The following article describes the Difference Between super and this keyword in Java.

For the purpose of referring specific instances, we use super and this keywords in Java in a class hierarchy. As a matter of fact, the super keyword refers to the parent class of the current class. Meanwhile, we can also use it to access members of the parent class that have been overridden by members of the current class. For example, if a subclass defines a method with the same name as a method in its parent class, we can use the super keyword to call the parent class’s implementation of the method. The following code example demonstrates the use of the super keyword to call a parent class’s method.

class Animal {
   public void move() {
      System.out.println("Animals can move");

class Dog extends Animal {
   public void move() {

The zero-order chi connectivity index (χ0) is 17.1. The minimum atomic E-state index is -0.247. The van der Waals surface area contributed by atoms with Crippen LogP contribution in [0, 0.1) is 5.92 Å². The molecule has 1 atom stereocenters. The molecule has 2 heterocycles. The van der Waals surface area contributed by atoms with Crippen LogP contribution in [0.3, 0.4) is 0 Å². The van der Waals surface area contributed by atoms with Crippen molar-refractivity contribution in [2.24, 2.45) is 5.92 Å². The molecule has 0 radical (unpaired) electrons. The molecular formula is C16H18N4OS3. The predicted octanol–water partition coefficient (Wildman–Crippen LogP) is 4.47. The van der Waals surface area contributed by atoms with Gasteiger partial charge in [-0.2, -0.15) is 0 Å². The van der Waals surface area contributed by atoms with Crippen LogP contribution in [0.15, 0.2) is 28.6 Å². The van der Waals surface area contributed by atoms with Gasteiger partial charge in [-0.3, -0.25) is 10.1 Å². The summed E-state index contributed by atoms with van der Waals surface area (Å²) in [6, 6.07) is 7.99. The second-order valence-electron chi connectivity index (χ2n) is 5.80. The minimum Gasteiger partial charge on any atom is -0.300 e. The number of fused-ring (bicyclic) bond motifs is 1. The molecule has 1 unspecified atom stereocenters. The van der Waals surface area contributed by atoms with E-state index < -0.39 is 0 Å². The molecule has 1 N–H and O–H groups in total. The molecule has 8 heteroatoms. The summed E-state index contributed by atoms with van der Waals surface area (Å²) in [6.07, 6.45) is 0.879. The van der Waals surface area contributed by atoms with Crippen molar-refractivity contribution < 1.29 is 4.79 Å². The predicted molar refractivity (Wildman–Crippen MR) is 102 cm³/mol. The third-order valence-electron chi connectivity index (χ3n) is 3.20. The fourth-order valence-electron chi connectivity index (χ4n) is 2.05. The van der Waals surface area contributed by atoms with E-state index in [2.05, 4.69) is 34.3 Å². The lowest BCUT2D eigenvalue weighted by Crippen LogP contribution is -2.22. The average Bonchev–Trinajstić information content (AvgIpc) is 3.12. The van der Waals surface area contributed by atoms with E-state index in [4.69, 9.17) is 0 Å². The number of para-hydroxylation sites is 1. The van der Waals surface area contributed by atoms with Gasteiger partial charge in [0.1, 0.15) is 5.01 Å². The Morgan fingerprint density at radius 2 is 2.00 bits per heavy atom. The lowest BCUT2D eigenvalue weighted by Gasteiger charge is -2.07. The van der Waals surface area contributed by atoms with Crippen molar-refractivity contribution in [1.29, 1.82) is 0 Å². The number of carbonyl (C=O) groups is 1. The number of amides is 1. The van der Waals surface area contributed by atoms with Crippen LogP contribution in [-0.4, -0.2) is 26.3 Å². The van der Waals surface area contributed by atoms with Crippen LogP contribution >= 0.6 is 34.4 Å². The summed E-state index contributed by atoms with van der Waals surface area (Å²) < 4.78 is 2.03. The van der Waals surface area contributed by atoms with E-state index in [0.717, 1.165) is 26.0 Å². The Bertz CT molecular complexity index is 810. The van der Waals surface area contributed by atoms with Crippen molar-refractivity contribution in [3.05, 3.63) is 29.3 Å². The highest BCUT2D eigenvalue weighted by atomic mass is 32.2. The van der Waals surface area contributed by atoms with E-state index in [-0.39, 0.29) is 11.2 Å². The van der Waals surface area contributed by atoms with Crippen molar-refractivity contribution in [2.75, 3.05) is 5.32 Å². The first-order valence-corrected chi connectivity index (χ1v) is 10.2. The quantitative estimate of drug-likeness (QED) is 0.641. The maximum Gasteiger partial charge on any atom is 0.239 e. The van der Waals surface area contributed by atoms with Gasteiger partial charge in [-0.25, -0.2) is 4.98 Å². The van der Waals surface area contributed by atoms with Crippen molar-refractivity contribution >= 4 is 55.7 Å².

System.out.println("Dogs can walk and run");

In this example, the Dog class extends the Animal class and overrides its move method. When the Dog class’s move method is called, it first calls the move method of the parent class (Animal) using the super keyword, and then adds its own behavior. The output of this code will be:

Animals can move
Dogs can walk and run

On the other hand, we use the this keyword, to refer to the current instance of an object. Also, we can use it to access members of the current class, or to call other constructors in the same class. The following code example demonstrates how to use the this keyword to call another constructor in the same class.

class Rectangle {
   private int length;
   private int width;

   public Rectangle(int length, int width) {
      this.length = length;
      this.width = width;

   public Rectangle(int side) {
      this(side, side);

In this example, the Rectangle class has two constructors. The second constructor takes a single argument side, and calls the first constructor using the this keyword, passing the same value for both the length and width arguments. This allows for creating a square rectangle by passing a single value for its side length.

Further Reading

Java Practice Exercise